Bernie Sanders in the Senate HELP Committee. Image Credit: Anna Moneymaker via Getty Images
Senator Bernie Sanders, chairman of the Senate’s Committee on Health, Education, Labor and Pensions (HELP), is launching an investigation into “dangerous and illegal” conditions at Amazon warehouses, according to an announcement on Tuesday. The investigation is the latest in a series of federal actions taken against Amazon, including citations and fines by the Department of Labor at six warehouses around the country.
Sanders sent a letter to Amazon CEO Andy Jassy on Tuesday to initiate the committee’s investigation into the conditions that the company’s workers face. “Amazon is well aware of these dangerous conditions, the life-altering consequences for workers injured on the job, and the steps the company could take to reduce the significant risks of injury,” Sanders wrote. “Yet the company has made a calculated decision not to implement adequate worker protections because Jeff Bezos, Amazon’s founder, and you, his successor as Chief Executive Officer, have created a corporate culture that treats workers as disposable.”Motherboard has previously extensively reported on the conditions faced by Amazon workers, which one employee described as “grueling.” In 2022, the company’s annual turnover rate was reported to be 150 percent for warehouse and storage employees. Sanders’ letter references a report by the Strategic Organizing Center (SOC) that found Amazon workers in the U.S. suffered around 39,000 injuries in 2022, over 36,000 of which were serious enough that the workers were unable to perform their regular jobs or had to lose time.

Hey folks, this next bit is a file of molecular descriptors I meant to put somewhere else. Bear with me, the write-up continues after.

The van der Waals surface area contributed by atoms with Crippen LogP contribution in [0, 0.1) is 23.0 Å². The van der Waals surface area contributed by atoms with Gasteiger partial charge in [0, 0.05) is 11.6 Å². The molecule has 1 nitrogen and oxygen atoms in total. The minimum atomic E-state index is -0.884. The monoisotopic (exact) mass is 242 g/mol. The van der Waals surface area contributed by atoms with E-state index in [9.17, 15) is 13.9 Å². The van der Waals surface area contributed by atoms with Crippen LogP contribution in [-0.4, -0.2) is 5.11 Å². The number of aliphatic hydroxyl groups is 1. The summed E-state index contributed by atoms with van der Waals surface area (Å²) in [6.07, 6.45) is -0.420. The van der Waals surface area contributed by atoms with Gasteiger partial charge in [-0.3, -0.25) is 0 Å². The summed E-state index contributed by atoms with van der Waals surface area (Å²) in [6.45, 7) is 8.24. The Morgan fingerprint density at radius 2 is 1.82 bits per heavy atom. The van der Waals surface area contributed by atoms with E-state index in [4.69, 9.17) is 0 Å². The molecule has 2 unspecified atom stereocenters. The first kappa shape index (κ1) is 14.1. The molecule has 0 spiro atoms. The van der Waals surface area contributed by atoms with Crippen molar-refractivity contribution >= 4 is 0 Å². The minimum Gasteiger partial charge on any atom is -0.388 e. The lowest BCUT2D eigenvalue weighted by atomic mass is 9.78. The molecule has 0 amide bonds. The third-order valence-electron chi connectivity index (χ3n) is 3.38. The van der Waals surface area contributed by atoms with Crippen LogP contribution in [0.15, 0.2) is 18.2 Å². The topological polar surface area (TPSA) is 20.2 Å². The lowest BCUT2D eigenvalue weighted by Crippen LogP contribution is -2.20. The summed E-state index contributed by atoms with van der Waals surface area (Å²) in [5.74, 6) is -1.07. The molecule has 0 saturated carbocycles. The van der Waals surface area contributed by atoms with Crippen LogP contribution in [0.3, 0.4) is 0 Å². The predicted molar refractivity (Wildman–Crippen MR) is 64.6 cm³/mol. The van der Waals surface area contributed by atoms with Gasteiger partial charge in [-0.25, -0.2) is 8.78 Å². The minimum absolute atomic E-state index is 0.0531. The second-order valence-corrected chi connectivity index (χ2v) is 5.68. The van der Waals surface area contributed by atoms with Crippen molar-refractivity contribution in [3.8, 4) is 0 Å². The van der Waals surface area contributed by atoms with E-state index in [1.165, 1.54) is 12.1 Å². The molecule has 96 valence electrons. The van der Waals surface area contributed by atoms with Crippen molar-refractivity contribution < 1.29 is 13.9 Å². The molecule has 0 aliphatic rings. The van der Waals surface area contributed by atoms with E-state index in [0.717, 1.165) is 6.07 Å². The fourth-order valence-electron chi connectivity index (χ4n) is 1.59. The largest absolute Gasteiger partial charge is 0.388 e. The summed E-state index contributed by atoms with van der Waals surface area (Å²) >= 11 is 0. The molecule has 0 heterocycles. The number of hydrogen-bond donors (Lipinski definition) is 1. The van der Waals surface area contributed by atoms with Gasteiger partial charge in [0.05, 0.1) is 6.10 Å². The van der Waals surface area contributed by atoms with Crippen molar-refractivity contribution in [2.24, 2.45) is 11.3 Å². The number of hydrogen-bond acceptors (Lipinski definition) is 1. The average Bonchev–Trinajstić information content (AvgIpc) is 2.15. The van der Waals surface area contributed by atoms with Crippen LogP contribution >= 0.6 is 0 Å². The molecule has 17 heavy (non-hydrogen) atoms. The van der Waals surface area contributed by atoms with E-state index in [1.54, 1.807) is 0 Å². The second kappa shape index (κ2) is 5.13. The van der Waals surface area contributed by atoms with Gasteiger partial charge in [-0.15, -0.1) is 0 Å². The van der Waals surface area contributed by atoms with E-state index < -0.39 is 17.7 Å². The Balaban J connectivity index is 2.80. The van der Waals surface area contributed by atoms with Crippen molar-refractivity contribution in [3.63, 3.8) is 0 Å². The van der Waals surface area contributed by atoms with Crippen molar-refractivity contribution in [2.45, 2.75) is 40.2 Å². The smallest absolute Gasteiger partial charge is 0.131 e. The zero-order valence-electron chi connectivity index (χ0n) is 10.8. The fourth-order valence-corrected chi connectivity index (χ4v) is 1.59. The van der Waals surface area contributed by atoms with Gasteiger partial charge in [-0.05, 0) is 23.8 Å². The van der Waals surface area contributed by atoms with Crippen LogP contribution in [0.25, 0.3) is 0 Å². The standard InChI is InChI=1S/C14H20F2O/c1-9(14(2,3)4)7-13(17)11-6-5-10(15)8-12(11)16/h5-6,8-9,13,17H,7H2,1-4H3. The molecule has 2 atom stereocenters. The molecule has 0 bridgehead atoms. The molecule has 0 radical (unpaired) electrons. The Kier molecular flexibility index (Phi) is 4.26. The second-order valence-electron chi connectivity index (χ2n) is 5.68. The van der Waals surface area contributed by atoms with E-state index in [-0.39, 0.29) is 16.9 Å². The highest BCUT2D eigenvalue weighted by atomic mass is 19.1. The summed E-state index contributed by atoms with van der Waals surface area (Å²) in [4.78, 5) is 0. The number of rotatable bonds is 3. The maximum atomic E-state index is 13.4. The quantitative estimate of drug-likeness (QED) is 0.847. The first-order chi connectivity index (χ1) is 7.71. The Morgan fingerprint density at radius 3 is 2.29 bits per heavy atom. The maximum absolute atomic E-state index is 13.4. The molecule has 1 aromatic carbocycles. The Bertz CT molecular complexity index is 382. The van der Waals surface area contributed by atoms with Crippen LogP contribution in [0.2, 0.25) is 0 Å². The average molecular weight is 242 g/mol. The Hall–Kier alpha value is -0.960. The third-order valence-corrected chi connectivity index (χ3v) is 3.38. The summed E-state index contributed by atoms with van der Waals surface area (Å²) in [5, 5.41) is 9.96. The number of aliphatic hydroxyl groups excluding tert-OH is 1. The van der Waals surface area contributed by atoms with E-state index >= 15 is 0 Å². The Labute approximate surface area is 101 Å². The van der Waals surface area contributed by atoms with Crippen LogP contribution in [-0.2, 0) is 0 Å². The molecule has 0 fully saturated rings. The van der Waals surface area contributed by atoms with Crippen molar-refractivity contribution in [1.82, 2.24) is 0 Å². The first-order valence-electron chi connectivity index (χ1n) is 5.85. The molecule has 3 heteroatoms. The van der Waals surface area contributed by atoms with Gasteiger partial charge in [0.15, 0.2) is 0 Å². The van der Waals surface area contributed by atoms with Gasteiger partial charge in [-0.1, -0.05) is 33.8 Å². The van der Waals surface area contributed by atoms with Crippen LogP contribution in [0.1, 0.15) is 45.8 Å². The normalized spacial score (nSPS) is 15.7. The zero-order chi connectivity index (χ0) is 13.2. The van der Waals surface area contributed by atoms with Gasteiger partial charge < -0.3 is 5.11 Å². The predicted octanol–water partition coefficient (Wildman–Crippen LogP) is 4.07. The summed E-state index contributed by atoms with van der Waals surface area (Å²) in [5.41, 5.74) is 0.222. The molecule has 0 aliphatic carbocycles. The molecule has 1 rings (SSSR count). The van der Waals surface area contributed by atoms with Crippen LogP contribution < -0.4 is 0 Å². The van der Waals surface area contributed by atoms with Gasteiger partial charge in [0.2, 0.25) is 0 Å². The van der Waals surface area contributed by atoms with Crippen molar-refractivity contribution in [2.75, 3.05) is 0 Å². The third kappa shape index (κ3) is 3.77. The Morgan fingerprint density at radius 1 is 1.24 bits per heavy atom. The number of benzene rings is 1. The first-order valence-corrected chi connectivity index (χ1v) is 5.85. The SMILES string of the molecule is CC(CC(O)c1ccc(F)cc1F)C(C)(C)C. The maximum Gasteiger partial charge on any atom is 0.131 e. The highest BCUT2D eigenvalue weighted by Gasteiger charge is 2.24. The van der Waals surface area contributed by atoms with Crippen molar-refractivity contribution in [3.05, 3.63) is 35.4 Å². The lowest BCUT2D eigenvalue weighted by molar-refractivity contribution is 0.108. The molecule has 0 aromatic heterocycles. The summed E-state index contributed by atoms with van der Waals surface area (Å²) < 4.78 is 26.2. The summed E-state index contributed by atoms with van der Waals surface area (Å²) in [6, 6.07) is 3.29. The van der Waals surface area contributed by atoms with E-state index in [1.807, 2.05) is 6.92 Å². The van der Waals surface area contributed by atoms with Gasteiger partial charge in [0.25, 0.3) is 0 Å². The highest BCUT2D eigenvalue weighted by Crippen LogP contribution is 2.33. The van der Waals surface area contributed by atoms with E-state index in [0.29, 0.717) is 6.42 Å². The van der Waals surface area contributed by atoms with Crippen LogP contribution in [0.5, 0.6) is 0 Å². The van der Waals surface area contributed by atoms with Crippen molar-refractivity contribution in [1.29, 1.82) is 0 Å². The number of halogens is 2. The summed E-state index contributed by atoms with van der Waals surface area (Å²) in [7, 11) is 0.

“Mr. Jassy, there is only one explanation for Amazon’s repeated failure to protect its warehouse workers: unacceptable corporate greed,” Sanders wrote. The letter gives Jassy a deadline of July 5 to provide explanations for the company’s injury rates despite having been given “straightforward measures” to improve worker safety, its higher reported injury rates in robotics-equipped warehouses, and the estimated cost per warehouse of adding safety features like vacuum lifts and height-adjustable carts to help workers in moving heavy objects during their approximately 10-hour-long shifts. For each of these safety measures not currently in use in at least half of Amazon's warehouses, the company must “provide a written explanation of why Amazon has chosen not to fully implement the safety measure,” the letter continues. It then asks for data from AMCARE, the name given to Amazon’s in-house urgent care clinic, which was reported to endanger workers with its staff’s incompetence, the letter states. “We’ve reviewed the letter and strongly disagree with Senator Sanders’ assertions,” Amazon spokesperson Steve Kelly told Motherboard in a statement. “We take the safety and health of our employees very seriously. There will always be ways to improve, but we’re proud of the progress we’ve made which includes a 23 percent reduction in recordable injuries across our U.S. operations since 2019. We’ve invested more than $1 billion into safety initiatives, projects, and programs in the last four years, and we’ll continue investing and inventing in this area because nothing is more important than our employees’ safety.” Kelly also said that Amazon had appealed all citations from the Department of Labor, and that it disagreed with the SOC’s report, noting that it was a coalition of three labor unions. This marks the HELP committee’s second investigation into a company well-known for anti-union activity. Earlier this year, it called on former Starbucks CEO Howard Schultz to testify about his company’s activity in response to worker organizing. When asked by the Washington Post if he planned to call on Jassy to testify, Sanders said it was an “absolute possibility.”Update: this piece has been updated with comment from Amazon.